Whether referred to as concept, mind, or semantic maps or as word webs, graphic organizers are one of the best friends of a teacher who desires to facilitate the comprehension of students’ brains, so they are beneficial to all. The students strong in left hemisphere can supply the verbiage, and the right-hemisphere students have the option of showing what they know pictorially. Having students draw the organizer along with you as you explain the major concepts and details facilitates memory.
What The Research Says
Graphic organizers can help students organize and use information by processing random thoughts and pulling them together (Gregory & Chapman 2013).
Graphic organizers make abstract ideas more visible and concrete and can make connections between a student’s prior knowledge, what they are learning today, and what they can apply to future learning (Burke, 2009).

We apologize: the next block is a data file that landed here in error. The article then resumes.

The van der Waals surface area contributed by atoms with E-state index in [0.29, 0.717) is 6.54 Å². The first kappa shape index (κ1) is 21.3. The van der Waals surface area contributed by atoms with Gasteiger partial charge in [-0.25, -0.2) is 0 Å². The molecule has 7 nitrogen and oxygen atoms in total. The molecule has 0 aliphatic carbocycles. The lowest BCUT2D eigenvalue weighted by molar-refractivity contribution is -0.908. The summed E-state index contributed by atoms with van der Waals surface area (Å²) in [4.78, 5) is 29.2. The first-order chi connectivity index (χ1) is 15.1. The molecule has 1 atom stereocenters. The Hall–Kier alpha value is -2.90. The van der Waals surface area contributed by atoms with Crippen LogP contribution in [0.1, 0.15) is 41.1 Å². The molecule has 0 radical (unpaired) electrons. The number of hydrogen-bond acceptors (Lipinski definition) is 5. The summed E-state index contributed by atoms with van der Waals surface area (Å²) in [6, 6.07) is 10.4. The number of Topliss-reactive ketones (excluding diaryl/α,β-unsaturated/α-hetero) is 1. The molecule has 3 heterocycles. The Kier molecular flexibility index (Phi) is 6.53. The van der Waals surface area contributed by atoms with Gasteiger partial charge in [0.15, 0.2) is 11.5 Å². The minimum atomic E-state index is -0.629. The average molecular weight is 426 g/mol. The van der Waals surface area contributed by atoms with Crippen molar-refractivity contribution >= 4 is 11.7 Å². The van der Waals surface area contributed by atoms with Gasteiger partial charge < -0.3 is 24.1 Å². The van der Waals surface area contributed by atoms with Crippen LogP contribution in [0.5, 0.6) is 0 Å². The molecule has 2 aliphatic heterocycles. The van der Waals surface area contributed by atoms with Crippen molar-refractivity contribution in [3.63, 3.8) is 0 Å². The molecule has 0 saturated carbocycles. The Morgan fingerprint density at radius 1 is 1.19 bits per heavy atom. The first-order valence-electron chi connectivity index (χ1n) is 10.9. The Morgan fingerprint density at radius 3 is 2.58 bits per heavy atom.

Concept maps help students synthesize and recognize major themes, ideas, and interrelationships, especially for those students who do not possess organizing and synthesizing skills (Hattie, 2009).
Make It Happen
- To access students’ prior knowledge and summarize content after a lesson is taught, have students complete a K-N-L graphic organizer. Have students discuss or brainstorm (1) what they already know about a concept or unit of study; (2) what they will need to know to comprehend the concept, and (3) following instruction, what they have
- Because the brain thinks in chunks or connections, have students increase their knowledge of vocabulary by using a word web. As new vocabulary is introduced, have students complete a word web by brainstorming additional synonyms for the new word. Students can keep their word webs in a notebook for review and add synonyms throughout the year. Encourage them to add these words to their speaking and writing vocabularies as well.
- To help students identify the main idea and details in narrative or content-area texts, use the simile that a main idea and details are like a table top and legs. Draw a table with legs like the one below and have students write the main idea on the top of the table and one supporting detail on each leg
For more examples of instructional activities that engage students using graphic organizers, semantic maps, and word webs, consult the 3rd edition of my best-selling book, Worksheets Don’t Grow Dendrites.